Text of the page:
Mass and weight are two different quantities and one should not confuse one with the other. Firstly weight is a vector quantity and mass is a scalar and therefore invariant with respect to location. In fact it can be used as a measure of inertia. Weight is equal to the force of gravity acting on a body and does vary with a body's location (altitude, latitude and with the value of gravitational acceleration and so on). This difference can be understood by looking at their respective definitions.
m(gravitational) = W/g and m'(inertial)= F/a
A given body can be weightless (a reaction less state, to be exact) but it cannot be mass less.
Our weight on the moon, for example would be 1/6 that on the earth but our masses on earth or moon would be the same ant it would require the same force to accelerate us on the earth or the moon.
Mass is constant, weight is relative. Two objects with the same mass will weigh differently if one is weighed on the Earth and the other on the Moon, due to gravity.
The replies above are from the perspective of Physics. In Chemistry, we don't pay much attention to physics. We're looking at the view of the chemicals' reactions versus how gravity or inertia assists. So in Chemistry the weight of an object is the same as it's mass, assuming we're on earth at the same pressure (which earth = 1 atm). There for If I ask for 1 gram of Silicon, the mass is 1 gram and the weight is also 1 gram. Mass: the SI unit of mass is the kilogram. The meaning of mass is quantity of matter.
Weight: the SI unit of weight is newton. The meaning of weight is the gravitational force applied to an object.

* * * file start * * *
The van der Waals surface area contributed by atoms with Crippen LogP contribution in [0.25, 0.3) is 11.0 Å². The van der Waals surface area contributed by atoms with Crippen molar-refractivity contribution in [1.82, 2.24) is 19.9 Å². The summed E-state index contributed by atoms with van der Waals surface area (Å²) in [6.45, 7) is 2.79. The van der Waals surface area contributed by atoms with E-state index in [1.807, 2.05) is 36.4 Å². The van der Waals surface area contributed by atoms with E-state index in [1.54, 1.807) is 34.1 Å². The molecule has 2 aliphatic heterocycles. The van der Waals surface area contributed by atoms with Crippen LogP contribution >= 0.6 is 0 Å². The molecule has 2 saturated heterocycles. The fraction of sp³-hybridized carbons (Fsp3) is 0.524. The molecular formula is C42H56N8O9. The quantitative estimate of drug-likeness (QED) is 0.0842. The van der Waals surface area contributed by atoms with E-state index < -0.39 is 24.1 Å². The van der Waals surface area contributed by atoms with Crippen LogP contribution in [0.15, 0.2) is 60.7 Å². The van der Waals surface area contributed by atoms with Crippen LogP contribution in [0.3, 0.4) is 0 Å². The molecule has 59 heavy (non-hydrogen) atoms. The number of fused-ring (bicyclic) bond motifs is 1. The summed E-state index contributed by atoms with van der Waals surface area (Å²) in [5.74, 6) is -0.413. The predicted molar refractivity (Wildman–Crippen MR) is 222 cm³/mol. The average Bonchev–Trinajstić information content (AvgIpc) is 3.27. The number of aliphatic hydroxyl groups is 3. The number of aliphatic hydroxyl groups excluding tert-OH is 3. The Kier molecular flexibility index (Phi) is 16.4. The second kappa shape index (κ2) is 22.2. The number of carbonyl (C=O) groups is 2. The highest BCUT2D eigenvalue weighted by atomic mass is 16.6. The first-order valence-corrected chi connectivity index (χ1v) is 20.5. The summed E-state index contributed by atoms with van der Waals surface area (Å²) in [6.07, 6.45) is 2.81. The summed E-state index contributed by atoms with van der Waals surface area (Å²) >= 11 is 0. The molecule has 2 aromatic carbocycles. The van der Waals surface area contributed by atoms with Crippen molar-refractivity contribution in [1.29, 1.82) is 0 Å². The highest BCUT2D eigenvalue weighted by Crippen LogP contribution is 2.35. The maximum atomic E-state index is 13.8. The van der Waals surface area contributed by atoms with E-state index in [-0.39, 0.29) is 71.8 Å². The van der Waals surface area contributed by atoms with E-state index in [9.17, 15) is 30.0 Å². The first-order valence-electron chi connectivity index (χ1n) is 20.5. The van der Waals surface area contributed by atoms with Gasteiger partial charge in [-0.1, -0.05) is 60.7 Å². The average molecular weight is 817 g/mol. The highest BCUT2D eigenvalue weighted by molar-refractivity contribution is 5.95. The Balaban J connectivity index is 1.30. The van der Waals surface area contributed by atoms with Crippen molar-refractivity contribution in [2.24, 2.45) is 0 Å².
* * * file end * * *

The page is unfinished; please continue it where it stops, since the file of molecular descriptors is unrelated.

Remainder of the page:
1 newton (N) is 1 kg.m/s2.
On the Earth surface: weight = mass x 9,80665
Also, while mass is a scalar quantity, weight is a vector quantity hence they aren't the same.
In Physics, both mean different.
Mass is the one is the actual content of any substance. It will never change irrespective of its location. Mass will be same for a given substance in earth, moon or wherever it be)
But, Weight is the fuction of Mass which is a force felt based on the gravitational pull on that particular location.
Example: A object weighing 6 lb in Earth will weigh 1lb in moon. Because the gravity is 6 times less in moon compared to that of earth.
Of course not! While your mass stays the same your weight depends on an attractive force. For example on the Moon you will weight much less than on the Earth but your mass would be constant (of course if you not on a diet:))If your weight is 52 kg on earth you will weigh 0 kg on the moon or in outer space because there is no gravitational pull...:]
"...One liter of muscle would weight 1.06 kg (1060 grams) and one liter of
fat would weight 0.9 kg (900 grams). In other words, muscle is about 18% denser
than fat. ..."
Interestingly, 1 litre of water weighs 1 kg. So muscle weighs more than water.
Depends on the type of chassis used/ modification of back? Depends on the type of chassis used/ modification of back?
16000 pound in 8 US tons
17920 pound in 8 UK tons